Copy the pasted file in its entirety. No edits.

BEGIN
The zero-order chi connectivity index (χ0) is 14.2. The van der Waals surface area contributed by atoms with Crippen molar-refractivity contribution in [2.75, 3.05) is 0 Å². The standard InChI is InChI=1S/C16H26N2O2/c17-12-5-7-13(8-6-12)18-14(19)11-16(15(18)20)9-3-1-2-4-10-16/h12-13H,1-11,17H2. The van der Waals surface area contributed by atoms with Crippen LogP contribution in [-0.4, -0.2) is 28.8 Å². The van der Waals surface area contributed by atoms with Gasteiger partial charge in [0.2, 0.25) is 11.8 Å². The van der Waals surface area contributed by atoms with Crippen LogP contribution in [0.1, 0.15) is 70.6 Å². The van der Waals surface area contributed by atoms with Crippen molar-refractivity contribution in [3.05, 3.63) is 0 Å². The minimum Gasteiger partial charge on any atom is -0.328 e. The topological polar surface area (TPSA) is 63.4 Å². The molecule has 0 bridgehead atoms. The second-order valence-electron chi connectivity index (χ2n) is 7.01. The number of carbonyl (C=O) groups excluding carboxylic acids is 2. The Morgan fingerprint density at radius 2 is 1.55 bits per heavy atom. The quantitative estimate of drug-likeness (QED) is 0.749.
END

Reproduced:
The zero-order chi connectivity index (χ0) is 14.2. The van der Waals surface area contributed by atoms with Crippen molar-refractivity contribution in [2.75, 3.05) is 0 Å². The standard InChI is InChI=1S/C16H26N2O2/c17-12-5-7-13(8-6-12)18-14(19)11-16(15(18)20)9-3-1-2-4-10-16/h12-13H,1-11,17H2. The van der Waals surface area contributed by atoms with Crippen LogP contribution in [-0.4, -0.2) is 28.8 Å². The van der Waals surface area contributed by atoms with Gasteiger partial charge in [0.2, 0.25) is 11.8 Å². The van der Waals surface area contributed by atoms with Crippen LogP contribution in [0.1, 0.15) is 70.6 Å². The van der Waals surface area contributed by atoms with Crippen molar-refractivity contribution in [3.05, 3.63) is 0 Å². The minimum Gasteiger partial charge on any atom is -0.328 e. The topological polar surface area (TPSA) is 63.4 Å². The molecule has 0 bridgehead atoms. The second-order valence-electron chi connectivity index (χ2n) is 7.01. The number of carbonyl (C=O) groups excluding carboxylic acids is 2. The Morgan fingerprint density at radius 2 is 1.55 bits per heavy atom. The quantitative estimate of drug-likeness (QED) is 0.749.